Adaptive physical education program uses ocean as a classroom
KINGSTON, R.I. – June 20, 2011 – There is a sense of freedom that comes with catching a wave from the perch of a surfboard. It’s a feeling of joy and accomplishment rolled into one for those several blissful seconds of gliding toward the shore.
University of Rhode Island students in Assistant Professor Emily Clapham’s kinesiology class provided several special needs children with all of those experiences during a recent afternoon of surfing at Narragansett Town Beach. As part of the adaptive physical education course, 15 URI students worked individually with children who deal with various issues, ranging from Down syndrome and autism to attention deficit disorder.
Clapham’s students work year-round with the young people – who range in age from 8 through 23 - through the University’s aquatics program. On June 8, they helped the kids hang ten.
“I think the students get a lot more out of hands-on experiences versus sitting in a classroom,” said Clapham, herself a surfer. “Especially working with the children, having the give and take and getting that experience. It is what they are going to be doing in the future in their teaching positions.”
As part of the adaptive physical education certification program, students are required to have 45 contact hours with special needs children. This summer, the students also volunteered their services during Special Olympics Rhode Island, held on campus earlier this month.
“It is very rewarding to be able to work directly with the kids and feel like you are able to make a difference in their lives,” said Eligio Vuono, a junior kinesiology major from Westerly. “This experience and working with kids at the Special Olympics have made me more interested in the adaptive physical education program.”
The URI students learn skills that enable them to alter their teachings in any physical education program to meet the needs of each individual child they work with.
“What we see through the aquatics program is that being in the water is very soothing for the kids,” said Jon Sayer, a senior kinesiology major from Richmond. “They develop a sense of weightlessness that gives their body a better range of motion because they relax more. They may not be able to move their limbs as much on land, but when they are in the water, you see how much more they are capable of doing.”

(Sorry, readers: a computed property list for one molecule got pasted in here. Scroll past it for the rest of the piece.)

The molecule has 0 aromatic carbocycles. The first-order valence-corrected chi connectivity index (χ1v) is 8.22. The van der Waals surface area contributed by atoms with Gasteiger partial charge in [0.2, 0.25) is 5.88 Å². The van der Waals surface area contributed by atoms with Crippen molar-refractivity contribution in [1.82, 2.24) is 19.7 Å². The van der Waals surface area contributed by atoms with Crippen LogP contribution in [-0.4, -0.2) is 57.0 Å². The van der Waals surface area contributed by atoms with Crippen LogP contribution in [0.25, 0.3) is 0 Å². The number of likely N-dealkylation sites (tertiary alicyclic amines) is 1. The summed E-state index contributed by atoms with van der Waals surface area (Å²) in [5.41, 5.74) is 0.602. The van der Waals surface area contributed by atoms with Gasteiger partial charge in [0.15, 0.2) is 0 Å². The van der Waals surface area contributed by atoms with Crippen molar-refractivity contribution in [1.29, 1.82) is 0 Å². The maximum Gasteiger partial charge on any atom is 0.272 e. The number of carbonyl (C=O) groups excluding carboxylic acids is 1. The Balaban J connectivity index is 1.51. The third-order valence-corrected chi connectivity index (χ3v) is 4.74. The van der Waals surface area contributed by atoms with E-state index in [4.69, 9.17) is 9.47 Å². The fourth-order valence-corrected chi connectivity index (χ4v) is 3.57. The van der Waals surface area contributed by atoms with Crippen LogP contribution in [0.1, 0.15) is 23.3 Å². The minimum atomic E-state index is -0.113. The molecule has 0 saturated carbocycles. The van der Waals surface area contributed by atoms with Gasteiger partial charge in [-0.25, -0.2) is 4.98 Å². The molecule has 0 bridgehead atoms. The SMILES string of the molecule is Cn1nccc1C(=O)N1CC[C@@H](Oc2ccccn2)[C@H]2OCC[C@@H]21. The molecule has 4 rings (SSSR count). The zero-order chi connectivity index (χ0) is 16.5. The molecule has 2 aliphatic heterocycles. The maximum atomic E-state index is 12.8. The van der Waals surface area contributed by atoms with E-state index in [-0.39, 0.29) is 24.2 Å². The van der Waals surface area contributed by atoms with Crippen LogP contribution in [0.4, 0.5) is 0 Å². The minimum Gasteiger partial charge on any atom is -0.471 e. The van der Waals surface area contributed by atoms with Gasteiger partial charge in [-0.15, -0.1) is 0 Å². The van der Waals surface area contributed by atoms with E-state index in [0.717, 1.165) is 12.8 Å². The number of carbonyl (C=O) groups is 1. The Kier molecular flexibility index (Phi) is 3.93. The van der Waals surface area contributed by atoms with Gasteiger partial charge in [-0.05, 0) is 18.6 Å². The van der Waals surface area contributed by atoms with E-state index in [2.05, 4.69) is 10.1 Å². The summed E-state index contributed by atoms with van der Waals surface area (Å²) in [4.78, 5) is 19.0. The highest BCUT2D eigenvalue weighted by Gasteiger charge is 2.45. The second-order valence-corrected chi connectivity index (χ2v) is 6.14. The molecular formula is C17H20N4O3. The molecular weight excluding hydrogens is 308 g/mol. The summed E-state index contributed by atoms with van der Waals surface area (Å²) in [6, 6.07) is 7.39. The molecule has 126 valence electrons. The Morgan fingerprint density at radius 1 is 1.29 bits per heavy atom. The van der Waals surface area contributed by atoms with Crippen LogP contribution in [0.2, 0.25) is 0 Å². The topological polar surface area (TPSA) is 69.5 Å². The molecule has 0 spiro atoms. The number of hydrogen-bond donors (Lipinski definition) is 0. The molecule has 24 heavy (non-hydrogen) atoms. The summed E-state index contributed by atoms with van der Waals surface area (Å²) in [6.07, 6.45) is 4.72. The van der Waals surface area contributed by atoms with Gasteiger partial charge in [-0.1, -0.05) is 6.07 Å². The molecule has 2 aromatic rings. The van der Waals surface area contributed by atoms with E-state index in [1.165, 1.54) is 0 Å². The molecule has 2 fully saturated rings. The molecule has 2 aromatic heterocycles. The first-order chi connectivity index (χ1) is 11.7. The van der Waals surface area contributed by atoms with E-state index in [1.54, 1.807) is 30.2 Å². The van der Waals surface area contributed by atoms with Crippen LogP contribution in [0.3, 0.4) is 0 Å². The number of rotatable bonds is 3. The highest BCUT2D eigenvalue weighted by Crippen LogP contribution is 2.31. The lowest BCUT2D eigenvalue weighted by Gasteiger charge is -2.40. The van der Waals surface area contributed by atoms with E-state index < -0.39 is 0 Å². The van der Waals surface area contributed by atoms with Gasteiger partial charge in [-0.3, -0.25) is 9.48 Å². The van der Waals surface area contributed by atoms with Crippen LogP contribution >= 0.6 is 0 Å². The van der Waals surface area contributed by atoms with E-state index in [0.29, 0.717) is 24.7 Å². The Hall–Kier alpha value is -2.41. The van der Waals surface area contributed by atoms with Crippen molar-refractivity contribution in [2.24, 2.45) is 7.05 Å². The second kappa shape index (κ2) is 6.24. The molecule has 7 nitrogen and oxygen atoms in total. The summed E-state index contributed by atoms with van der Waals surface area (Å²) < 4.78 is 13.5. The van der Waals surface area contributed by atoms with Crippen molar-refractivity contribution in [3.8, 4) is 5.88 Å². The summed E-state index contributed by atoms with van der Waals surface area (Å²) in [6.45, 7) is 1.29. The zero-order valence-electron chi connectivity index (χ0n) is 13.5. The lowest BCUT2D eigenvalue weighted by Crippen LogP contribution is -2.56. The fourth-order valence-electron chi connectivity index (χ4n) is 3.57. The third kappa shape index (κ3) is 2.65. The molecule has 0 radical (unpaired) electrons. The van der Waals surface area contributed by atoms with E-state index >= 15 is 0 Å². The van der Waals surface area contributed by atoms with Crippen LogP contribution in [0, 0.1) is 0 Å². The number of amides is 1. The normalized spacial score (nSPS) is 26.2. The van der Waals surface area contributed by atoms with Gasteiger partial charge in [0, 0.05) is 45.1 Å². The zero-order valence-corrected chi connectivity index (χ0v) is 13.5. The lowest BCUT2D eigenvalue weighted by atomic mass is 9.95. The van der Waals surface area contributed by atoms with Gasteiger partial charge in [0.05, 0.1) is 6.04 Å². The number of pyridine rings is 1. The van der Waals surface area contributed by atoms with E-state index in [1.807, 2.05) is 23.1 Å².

More than a learning experience for the students, Clapham’s students are doing important outreach in the community, building connections with the youngsters and their families. Kevin Laralla’s son, Bryce, has been involved with the aquatics program for the last eight years. The impact on his son, who has Down syndrome, has been great.
“Bryce is a sociable person, and he loves dealing with the other participants in the program, the students, and, of course, Emily,” Kevin Laralla said. “He has experienced so much growth through the years, whether it has been physical improvement through exercise and swimming, or the social growth, it helps every aspect of his life. The bonds he has developed with the students, it just means so much to him.”
Described by his father as a “seal,” Bryce loves the water. He’s a well-rounded athlete who captured a pair of gold medals at Special Olympics Rhode Island, winning the 50-meter run and the softball toss. He is non-verbal, but communicates in many other ways, including sign language.
“Bryce loves working with the young people at URI,” Laralla said. “For the students, it’s a hands-on opportunity to work with the special needs children, which is important in their learning process. As parents, we have to trust the URI students with our kids, whether it’s in the pool or out in the ocean. These students earn that trust, because they work so well with the kids.”
The surfing day was made possible in large part by the generosity of local professional surfer and URI alumnus Peter Pan, who donated all the surfboards and wetsuits for the students and children.
“Anything to do with URI, I am going to support it,” Pan said. “I’ve known Emily Clapham for years, since she started the surfing club at Chariho High School, and we’ve worked together on programs wherever she has been.”
The Cranston native first started surfing in Narragansett when he was 14 and spent so much time riding waves, his parents bought a house for him to live in while he attended classes at URI. He still owns the house today, and he and his family run Narragansett Surf and Skate Shop (formerly Gansett Juice).
“Even a lot of people who go to URI have no idea how fortunate we are to have this gem of a beach here,” said Pan, who praised Narragansett Parks and Recreation Director Barry Fontaine for partnering with the University and other groups for such programs.
“How many places can use the ocean as a hands-on learning experience like this? This is the kind of classroom experience that sets URI apart.”
URI junior Eligio Vuono (blue shorts) works with Bryce Laralla (on surfboard) and Kevin Laralla (wetsuit) as part of an adaptive physical education class held at Narragansett Town Beach.
URI students got hands-on experience teaching special needs children how to surf during a kinesiology class held earlier this month.
URI Department of Communications & Marketing photos by Michael Salerno Photography.